George R.R. Martin
The Hugo Awards controversy I wrote about a few days ago continues, and while I stand by my opinion that the vote stacking is unfortunate and has damaged the awards, there are people on both sides who manage to look bad. There's a lot of smearing and loose talk going around.
The leftist meme that everyone involved in the Sad Puppies effort is a white male Nazi apparently is not faring well. Entertainment Weekly was forced to run this incredible correction:
“CORRECTION: After misinterpreting reports in other news publications, EW published an unfair and inaccurate depiction of the Sad Puppies voting slate, which does, in fact, include many women and writers of color. As Sad Puppies’ Brad Torgerson explained to EW, the slate includes both women and non-caucasian writers, including Rajnar Vajra, Larry Correia, Annie Bellet, Kary English, Toni Weisskopf, Ann Sowards, Megan Gray, Sheila Gilbert, Jennifer Brozek, Cedar Sanderson, and Amanda Green. This story has been updated to more accurately reflect this. EW regrets the error.”—Entertainment Weekly, April 6
Writing from the right, Robert Tracinski writes about "How to fight back in the culture war," and makes a point that's illustrated by the Entertainment Weekly correction: "By now, we know the basic ingredients of a typical skirmish in Culture War 4.0. It goes something like this: a) a leftist claque starts loudly pushing the 'correct' Culture War position onto b) a field previously considered fun, innocuous, apolitical, purely personal, or recreational, and c) accusing anyone who opposes them of being a racist, sexist, bigot who relies on oppressive 'privilege' to push everyone else down, while these claims are d) backed up by a biased press that swallows the line of attack uncritically and repeats it."
But on the other hand, the left has plenty of ammunition when it sticks to the truth. It is apparently impossible to exaggerate just how odious Vox Day is, and what an embarrassment he is to the "Sad Pupplies" movement. Yesterday, I noticed a Tweet by Roz Kaveney: "Theodore Beale (Vox Day) has stated that Anders Brevik will one day be regarded as a hero."
It turns out that's not an exaggeration, or taking Day out of context, or any other excuse one can come up with. Here is the actual post from Day's blog, "Breivik sets the political trend," and here's a sample sentence from the post: "As I said not long after the shootings, I will not be in the least bit surprised if Anders Breivik is one day regarded as a national hero in Norway, much like George Washington and William Tell, two men who also offered murderous resistance to their own governments."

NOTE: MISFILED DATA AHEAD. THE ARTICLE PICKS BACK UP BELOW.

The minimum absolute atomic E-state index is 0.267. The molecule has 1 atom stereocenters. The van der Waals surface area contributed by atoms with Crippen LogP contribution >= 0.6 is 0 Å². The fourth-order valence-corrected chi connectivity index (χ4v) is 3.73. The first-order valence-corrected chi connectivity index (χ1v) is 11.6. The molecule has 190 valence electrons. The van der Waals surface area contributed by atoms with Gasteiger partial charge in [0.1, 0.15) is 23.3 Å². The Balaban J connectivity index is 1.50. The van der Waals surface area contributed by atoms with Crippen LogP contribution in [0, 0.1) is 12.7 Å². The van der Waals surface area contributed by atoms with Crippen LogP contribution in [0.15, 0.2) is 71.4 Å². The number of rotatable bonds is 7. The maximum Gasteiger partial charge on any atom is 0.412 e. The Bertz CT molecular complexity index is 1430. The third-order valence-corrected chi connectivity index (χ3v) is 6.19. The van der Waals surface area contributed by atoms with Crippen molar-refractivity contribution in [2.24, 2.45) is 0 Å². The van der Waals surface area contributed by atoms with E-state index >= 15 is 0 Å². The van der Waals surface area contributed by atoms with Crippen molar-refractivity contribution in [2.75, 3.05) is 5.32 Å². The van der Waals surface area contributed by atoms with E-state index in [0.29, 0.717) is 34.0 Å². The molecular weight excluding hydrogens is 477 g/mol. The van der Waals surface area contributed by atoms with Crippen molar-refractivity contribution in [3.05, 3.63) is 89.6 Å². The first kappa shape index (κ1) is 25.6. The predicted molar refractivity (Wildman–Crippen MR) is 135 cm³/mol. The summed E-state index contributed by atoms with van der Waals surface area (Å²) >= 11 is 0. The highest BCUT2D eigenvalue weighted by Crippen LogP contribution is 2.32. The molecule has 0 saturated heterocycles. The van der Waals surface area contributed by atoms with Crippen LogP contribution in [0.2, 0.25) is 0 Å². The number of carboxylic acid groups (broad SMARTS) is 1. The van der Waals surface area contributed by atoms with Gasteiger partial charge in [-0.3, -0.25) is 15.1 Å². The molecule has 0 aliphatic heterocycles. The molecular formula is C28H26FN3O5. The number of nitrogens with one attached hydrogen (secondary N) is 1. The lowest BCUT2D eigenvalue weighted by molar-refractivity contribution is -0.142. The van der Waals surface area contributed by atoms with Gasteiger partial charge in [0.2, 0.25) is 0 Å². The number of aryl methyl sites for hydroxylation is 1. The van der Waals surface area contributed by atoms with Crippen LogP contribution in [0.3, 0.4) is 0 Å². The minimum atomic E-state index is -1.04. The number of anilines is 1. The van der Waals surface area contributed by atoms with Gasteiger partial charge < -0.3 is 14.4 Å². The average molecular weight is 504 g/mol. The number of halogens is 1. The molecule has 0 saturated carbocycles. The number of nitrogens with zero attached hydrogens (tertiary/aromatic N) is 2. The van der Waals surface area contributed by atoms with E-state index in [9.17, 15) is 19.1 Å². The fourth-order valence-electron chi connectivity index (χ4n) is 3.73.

Referring to Day, Tracinski writes, "And it also appears that the proprietor of the competing slate, Rabid Puppies, has said a few genuinely objectionable things." If there were a Hugo Award for making the understatement of the year, I'd say Tracinski deserves at least to be a finalist. (Day apparently has made all kinds of terrible statements; it's not like I'm picking on him for having a bad day.)
George R.R. Martin has weighed in to criticize the puppies.
File 770 continues to scrupulously report on all points of view in the controversy and has lots of interesting reading.
When all is said and done, I have to agree with Connie Willis, who has announced she won't be a Hugo presenter this year: “You may have been able to cheat your way onto the ballot. (And don’t talk to me about how this isn’t against the rules–doing anything except nominating the works you personally liked best is cheating in my book.) You may even be able to bully and intimidate people into voting for you. But you can’t make me hand you the Hugo and say 'Congratulations,' just as if you’d actually won it. And you can’t make me appear onstage and tell jokes and act like this year’s Hugo ceremony is business as usual and what you’ve done is okay. I’m not going to help you get away with this. I love the Hugo Awards too much.”